Having a partner in crime can be one of the most effective methods in staying with an exercise program and healthy eating patterns.
Notice I said “eating patterns” and not diet — diets don’t work! There’s nothing like having additional support in what can be a long, arduous and overwhelming quest. Taking care of you requires a systematic, well thought out approach and having someone with equal or similar goals can be an excellent motivator.
I have more often than not hired a workout partner to help motivate me. I say hired because I essentially treat the process of finding the right person as an interview for a very important position as I wanted to find the right match. I look for someone with similar goals and a similar mindset and for an essence of motivation that I may not have for myself. Perhaps this person has something I want. I sit down with my potential partner and discuss our common goals, how we both like to workout, what activities we have in common and our strengths and weakness and what we both want most out of a workout partner. Remember what you are looking for most is someone to motivate you and help you stay committed particularly on days when you simply don’t want to work out.
It’s important to find someone who may have similar struggles and barriers. This person may have trouble sticking to a set time or even getting to the gym — here is where you both decide on the same times each week. Put the appointments in your appointment book and treat them as an important commitment that you must stick to. Having your workout partner to answer to will help you get your butt to the gym — not out of guilt, but out of responsibility and obligation. We all have off days and this is when you workout partner can come to the rescue and push you to prevail.
What else can a workout partner do? He or she can push you beyond what you think your limits are or even create a competitive edge to your exercise routine — a healthy competition can be a great motivator. For instance who can run the fastest mile or do the most pushups? This is where it’s important to find someone who is in comparable shape with similar goals for if this person is in much better shape than you are, the relationship may de-motivate you and make it seem as if you are always trying to catch up to your workout partner. Having a workout partner at a similar fitness level is crucial to your motivation and success.
When looking for a workout partner, take your time, talk to a few different people in whom you think you can thrive off of and try your potential prospects out for a few workouts. Don’t be afraid to be particular and ask for what you want out of a workout partner. After all, you will be with this person likely several times a week so finding a good match can make or break your exercise program.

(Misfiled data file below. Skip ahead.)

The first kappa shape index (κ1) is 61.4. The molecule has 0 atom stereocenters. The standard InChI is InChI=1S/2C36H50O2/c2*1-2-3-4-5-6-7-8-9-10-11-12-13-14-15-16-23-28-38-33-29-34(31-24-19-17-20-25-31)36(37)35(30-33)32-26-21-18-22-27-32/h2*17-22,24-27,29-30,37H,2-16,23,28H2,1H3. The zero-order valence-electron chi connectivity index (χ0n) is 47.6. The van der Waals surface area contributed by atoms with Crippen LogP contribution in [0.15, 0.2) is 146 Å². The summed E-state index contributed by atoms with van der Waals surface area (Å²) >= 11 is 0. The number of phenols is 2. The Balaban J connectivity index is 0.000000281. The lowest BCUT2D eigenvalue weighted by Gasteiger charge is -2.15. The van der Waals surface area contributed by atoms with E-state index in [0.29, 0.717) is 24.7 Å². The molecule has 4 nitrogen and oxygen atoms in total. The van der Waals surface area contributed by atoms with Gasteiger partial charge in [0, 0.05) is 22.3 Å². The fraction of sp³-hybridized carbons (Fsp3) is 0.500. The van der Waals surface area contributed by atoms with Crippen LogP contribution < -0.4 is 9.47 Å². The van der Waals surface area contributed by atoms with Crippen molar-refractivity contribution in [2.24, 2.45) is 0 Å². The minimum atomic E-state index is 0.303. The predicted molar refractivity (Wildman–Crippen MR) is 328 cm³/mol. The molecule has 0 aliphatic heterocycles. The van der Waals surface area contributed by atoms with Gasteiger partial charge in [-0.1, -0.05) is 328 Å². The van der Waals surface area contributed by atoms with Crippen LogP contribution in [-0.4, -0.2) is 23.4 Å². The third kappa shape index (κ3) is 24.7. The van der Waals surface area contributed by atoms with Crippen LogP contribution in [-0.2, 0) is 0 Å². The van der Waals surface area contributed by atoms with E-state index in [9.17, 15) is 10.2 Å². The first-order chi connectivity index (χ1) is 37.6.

If you can’t seem to find a good match, there are other options to engage others. Rather than just engage one individual, you can create an exercise group of like-minded people who share similar goals. Here you have a support network rather than just one person. I recommend three to four other people on your team to keep the group intimate.
Whether you decide on one other person or several, remember variety as well. In either scenario you don’t have to stick to the confines of a gym. Get outside — bike, jog, rollerblade or create your own boot camp routine in a nice park (there are countless in D.C.). Having a workout partner or small group may be an excellent opportunity to hire a personal trainer more economically. Most personal trainers will work with two people at a time and some will create programs for small groups and the cost per person will be substantially less.
Another approach is to take group exercise classes together, which can be intimidating walking into alone. Again, this should be a previously scheduled set appointment and you can make it a habit of following it up with a healthy breakfast or lunch. And you can choose a couple different types of classes again to stave off boredom and make your exercise program well rounded. Try Yoga, spinning, cardio-kickboxing, etc.
Whichever approach you choose, remember it’s all about garnering support, creating camaraderie and having fun in the process.